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Geoff Brown is the editor of the popular SNAFU series of military horror anthologies. Geoff, who lives in central Victoria in Australia, was previously an editor with Midnight Echo magazine and President of the Australian Horror Writers Association. He took time out from his busy schedule as publisher and editor of Cohesion Press to talk to David Conyers about guns, special forces, horror and monsters.

What is the SNAFU series published by Cohesion Press?

unnamedSNAFU is the military horror anthology series I founded Cohesion Press to publish. The idea of a series of anthologies collecting the best (and the best writers) military horror shorts and novellas was something I always wanted to do. I love the genre, as it contains my two favourite genres, military fiction and horror, and I believe the two really work well together.

The first SNAFU is generalised, with no real theme apart from the one the name reflects. I gave the writers no direction apart from soldiers fighting monsters/supernatural threats. I left the interpretation of the horror aspect up to them, and just asked that each story contain military action and/or soldiers as protagonists or a main theme. I aimed it to set up the future releases, which I would narrow slightly to ensure that we didn’t get the same-old-same-old all the time (not that I could ever get tired of vanilla military horror, mind you).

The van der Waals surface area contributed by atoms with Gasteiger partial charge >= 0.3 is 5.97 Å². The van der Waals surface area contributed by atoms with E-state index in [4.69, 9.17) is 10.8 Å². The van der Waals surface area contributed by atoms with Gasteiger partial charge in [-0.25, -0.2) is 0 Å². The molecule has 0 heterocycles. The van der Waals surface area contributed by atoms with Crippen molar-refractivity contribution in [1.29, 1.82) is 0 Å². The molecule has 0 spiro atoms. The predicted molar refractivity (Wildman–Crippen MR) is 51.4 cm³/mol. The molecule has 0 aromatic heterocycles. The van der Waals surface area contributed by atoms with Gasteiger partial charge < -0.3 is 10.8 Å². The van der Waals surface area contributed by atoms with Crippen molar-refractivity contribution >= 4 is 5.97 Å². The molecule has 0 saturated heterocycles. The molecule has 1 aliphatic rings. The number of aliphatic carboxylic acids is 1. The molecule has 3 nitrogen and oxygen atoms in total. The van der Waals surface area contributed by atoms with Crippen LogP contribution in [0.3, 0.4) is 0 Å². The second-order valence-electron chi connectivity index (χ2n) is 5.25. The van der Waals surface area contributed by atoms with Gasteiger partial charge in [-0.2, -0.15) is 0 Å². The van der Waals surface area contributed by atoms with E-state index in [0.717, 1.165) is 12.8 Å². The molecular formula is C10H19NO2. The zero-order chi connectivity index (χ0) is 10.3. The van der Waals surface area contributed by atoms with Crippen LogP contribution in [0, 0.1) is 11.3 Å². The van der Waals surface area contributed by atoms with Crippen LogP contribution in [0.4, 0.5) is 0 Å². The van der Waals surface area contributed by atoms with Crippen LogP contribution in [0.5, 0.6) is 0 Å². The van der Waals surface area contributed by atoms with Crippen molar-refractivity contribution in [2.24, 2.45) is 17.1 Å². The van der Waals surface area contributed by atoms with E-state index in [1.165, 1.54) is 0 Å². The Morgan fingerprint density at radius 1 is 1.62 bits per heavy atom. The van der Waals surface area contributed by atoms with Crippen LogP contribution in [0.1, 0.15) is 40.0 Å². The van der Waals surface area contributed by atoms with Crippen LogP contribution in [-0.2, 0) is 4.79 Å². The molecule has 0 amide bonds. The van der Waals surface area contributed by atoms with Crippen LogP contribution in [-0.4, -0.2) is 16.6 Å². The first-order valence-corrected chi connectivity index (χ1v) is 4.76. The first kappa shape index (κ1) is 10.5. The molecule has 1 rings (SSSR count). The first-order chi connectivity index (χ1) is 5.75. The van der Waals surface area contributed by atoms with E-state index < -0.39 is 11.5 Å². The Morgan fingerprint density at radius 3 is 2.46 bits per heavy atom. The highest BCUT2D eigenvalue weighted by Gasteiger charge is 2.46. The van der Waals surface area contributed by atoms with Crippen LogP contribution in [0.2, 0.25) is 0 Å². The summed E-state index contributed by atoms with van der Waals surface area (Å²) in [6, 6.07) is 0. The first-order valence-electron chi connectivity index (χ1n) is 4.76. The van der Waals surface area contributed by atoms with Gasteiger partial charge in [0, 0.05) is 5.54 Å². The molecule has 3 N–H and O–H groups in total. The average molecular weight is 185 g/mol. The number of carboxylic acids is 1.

I decided to source known writers, people with an established fan base, and ask for novellas (four or five for each SNAFU volume), and then open up submissions for short stories from the general writing public.

We release one major SNAFU each year, and two more that we spend slightly less on and release only as ebooks. The major releases are also available as signed/limited hardbacks.

Who are some of the authors in the books and gives us teasers of the tales they have contributed?

Ten years of networking has given me some major contacts in the horror scene. That includes a number of writers of action-heavy horror, which involves soldiers or ex-soldiers fairly often. For the series, I decided to reach out to these guys, to offer them a deal that (I hoped) was, literally, ‘too good to refuse’.

So far, in three published and two upcoming/contracted volumes, we’ve published novellas by:

Jonathan Maberry – A novella featuring his renowned ex-cop Joe Ledger, where a helicopter is shot down and Ledger and his team end up fighting a running battle against two groups, both of which seem to want to kill Ledger’s team. Only one group is of this world.

Weston Ochse – Wes wrote an original novella revolving around a secret government group in the 50s who fight supernatural forces that threaten the US. I asked Wes for a SEAL Team 666 novella, but the rights to the characters are sorta tied up right now, between the ongoing book series and the upcoming MGM movie starring (and directed by) Dwayne ‘The Rock’ Johnson. Wes’ story was well-received by reviewers and readers, and he taken the same team of military investigators on a second adventure in the upcoming SNAFU.